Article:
Although manufacturing often brings to mind huge, wide open factory floors, it also includes small businesses. Manufacturing businesses can range from in-home bakeries to large corporations like Intel. One thing most manufacturing businesses have in common: increasing use of technology. From roastmasters who use programmable coffee roasting machines to industrial engineering technicians who operate 3-D printers that make metal parts, manufacturing is quite different than it was even a decade ago.
Manufacturing workers change materials, substances, or components into new products. Manufactured goods include or are made from chemicals, computers and electronics, fabricated metal products, food, machinery, plastics and rubber products, or transportation equipment. While businesses still hire workers for traditional mass production of simple products, manufacturing jobs increasingly use technologies that enable workers to customize, shorten production time, and create lighter weight, more durable products.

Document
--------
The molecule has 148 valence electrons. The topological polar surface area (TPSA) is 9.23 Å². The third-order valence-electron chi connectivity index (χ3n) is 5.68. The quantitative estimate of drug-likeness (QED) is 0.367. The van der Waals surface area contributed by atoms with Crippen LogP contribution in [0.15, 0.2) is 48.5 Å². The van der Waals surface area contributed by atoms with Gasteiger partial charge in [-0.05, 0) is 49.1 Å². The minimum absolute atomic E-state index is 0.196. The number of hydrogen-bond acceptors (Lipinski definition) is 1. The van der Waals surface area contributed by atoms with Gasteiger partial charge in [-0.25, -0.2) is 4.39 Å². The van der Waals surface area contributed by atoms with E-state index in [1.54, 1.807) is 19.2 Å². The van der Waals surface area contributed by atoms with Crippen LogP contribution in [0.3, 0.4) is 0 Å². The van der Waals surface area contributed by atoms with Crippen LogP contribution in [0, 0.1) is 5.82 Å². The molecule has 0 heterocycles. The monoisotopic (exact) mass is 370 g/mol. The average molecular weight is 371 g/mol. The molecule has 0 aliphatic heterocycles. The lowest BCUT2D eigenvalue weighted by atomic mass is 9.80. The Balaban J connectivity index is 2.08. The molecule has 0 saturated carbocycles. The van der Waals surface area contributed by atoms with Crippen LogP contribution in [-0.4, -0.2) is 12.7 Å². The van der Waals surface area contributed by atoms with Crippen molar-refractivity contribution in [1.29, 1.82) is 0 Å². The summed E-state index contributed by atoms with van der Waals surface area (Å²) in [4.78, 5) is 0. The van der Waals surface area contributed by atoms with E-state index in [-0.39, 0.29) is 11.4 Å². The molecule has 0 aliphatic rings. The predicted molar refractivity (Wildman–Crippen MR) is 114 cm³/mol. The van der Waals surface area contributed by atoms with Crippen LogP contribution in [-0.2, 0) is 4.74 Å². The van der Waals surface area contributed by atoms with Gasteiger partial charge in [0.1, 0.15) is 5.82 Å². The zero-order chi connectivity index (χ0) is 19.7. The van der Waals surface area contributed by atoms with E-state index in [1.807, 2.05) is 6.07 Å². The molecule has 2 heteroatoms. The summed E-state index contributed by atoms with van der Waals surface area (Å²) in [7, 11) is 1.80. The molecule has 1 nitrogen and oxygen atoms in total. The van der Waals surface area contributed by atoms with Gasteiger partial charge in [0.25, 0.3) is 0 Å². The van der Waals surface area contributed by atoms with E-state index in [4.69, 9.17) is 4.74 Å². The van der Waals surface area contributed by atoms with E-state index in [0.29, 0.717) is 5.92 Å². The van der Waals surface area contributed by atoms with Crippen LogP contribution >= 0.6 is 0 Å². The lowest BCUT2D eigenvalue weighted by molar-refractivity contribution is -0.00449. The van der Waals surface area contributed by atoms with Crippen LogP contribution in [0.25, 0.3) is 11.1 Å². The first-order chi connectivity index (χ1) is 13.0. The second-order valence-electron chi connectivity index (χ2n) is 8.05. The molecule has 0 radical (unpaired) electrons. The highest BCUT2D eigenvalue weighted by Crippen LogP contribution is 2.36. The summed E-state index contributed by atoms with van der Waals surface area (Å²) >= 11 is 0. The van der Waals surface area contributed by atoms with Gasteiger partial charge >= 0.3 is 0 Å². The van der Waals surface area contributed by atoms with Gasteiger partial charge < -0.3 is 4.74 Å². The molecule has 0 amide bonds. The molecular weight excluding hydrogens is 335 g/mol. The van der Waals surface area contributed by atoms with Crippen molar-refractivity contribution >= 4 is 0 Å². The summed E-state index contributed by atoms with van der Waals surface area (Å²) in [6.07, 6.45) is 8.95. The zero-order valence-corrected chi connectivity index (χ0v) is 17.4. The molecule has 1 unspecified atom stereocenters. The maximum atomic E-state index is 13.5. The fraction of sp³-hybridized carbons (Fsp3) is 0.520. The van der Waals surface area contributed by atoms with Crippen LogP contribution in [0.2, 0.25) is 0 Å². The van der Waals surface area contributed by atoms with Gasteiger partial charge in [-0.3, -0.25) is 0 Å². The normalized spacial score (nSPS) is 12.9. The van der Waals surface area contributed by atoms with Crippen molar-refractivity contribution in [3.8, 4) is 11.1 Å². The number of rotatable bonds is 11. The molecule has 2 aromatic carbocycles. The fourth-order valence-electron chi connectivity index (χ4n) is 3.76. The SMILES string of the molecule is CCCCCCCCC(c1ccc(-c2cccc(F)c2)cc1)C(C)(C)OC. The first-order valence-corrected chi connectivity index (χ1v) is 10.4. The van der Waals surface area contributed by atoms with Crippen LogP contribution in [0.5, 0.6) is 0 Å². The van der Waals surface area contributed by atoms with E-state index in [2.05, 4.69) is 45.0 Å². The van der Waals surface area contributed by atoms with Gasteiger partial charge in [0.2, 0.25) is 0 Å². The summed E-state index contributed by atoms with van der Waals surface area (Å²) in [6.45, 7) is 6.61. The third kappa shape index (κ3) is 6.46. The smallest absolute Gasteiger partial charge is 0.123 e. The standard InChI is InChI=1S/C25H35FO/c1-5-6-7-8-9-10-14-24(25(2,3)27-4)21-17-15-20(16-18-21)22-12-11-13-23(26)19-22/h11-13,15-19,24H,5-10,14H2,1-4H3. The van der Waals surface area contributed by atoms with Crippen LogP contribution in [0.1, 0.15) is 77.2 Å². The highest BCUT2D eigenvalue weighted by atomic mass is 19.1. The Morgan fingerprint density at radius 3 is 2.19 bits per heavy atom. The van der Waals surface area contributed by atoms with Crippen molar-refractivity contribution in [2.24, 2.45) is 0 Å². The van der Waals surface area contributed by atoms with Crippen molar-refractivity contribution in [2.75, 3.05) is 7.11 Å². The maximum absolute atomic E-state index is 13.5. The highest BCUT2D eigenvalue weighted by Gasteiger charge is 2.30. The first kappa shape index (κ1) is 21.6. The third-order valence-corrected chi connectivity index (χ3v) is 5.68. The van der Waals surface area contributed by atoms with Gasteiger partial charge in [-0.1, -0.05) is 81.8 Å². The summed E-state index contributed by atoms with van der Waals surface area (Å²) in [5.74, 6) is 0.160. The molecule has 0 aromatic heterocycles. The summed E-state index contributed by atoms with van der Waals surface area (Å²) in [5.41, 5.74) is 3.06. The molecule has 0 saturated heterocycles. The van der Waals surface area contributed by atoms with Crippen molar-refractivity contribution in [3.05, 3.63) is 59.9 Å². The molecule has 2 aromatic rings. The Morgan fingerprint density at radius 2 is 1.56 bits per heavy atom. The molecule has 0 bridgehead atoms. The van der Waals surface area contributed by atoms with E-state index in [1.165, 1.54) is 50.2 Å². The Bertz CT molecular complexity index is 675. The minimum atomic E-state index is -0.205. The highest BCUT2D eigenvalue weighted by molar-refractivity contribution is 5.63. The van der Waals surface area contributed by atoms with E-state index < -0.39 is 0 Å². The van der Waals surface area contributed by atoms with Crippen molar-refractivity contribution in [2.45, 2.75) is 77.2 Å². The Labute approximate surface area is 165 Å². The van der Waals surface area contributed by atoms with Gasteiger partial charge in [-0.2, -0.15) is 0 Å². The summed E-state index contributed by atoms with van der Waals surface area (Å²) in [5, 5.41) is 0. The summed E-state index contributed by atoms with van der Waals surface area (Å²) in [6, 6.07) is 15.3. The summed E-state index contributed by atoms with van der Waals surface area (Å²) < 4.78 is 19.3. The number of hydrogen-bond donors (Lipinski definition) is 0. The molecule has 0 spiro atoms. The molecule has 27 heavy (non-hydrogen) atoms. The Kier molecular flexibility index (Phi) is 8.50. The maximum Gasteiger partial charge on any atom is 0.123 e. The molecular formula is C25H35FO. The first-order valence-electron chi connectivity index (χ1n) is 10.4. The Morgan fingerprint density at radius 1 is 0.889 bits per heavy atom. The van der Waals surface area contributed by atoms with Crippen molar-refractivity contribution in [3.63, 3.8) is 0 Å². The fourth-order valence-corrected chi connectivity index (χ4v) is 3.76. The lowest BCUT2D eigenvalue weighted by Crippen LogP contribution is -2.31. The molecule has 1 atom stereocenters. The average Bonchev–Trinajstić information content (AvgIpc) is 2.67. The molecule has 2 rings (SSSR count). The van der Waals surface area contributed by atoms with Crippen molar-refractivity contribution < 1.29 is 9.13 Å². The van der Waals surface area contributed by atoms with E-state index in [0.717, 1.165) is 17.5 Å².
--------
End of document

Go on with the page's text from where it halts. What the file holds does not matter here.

Manufacturing includes occupations with a variety of education and experience backgrounds, but job numbers have been decreasing in occupations that require the least amount of education. New Mexico’s growth careers in manufacturing often involve installing, maintaining, and repairing increasingly technical equipment. Industries most likely to hire this cluster’s workers include Computer & Electronic Product, chemical and non-metal, and food and beverage manufacturers.
Find more Manufacturing occupations on the O*NET OnLine website.